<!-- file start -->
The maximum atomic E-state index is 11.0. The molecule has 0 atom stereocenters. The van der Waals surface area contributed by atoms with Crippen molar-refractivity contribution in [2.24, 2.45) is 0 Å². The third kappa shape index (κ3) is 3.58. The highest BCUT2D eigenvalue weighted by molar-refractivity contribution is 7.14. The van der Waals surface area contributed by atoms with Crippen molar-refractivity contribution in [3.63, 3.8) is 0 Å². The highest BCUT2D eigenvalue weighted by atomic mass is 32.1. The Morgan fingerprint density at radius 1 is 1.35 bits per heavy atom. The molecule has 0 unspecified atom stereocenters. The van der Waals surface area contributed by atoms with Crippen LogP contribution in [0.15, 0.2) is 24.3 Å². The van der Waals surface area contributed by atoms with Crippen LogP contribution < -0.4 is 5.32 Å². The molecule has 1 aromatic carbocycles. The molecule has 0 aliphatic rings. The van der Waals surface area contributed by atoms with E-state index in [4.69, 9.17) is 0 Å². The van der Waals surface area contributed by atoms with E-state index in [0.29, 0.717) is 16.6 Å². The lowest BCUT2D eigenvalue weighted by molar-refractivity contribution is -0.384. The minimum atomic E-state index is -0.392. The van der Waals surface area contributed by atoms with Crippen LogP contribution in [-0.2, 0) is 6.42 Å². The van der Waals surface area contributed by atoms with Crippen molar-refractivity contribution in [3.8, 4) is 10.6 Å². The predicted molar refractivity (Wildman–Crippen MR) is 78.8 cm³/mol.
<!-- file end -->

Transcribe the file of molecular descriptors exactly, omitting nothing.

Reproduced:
The maximum atomic E-state index is 11.0. The molecule has 0 atom stereocenters. The van der Waals surface area contributed by atoms with Crippen molar-refractivity contribution in [2.24, 2.45) is 0 Å². The third kappa shape index (κ3) is 3.58. The highest BCUT2D eigenvalue weighted by molar-refractivity contribution is 7.14. The van der Waals surface area contributed by atoms with Crippen molar-refractivity contribution in [3.63, 3.8) is 0 Å². The highest BCUT2D eigenvalue weighted by atomic mass is 32.1. The Morgan fingerprint density at radius 1 is 1.35 bits per heavy atom. The molecule has 0 unspecified atom stereocenters. The van der Waals surface area contributed by atoms with Crippen LogP contribution in [0.15, 0.2) is 24.3 Å². The van der Waals surface area contributed by atoms with Crippen LogP contribution < -0.4 is 5.32 Å². The molecule has 1 aromatic carbocycles. The molecule has 0 aliphatic rings. The van der Waals surface area contributed by atoms with E-state index in [4.69, 9.17) is 0 Å². The van der Waals surface area contributed by atoms with E-state index in [0.29, 0.717) is 16.6 Å². The lowest BCUT2D eigenvalue weighted by molar-refractivity contribution is -0.384. The minimum atomic E-state index is -0.392. The van der Waals surface area contributed by atoms with Crippen LogP contribution in [-0.2, 0) is 6.42 Å². The van der Waals surface area contributed by atoms with Crippen molar-refractivity contribution in [3.8, 4) is 10.6 Å². The predicted molar refractivity (Wildman–Crippen MR) is 78.8 cm³/mol.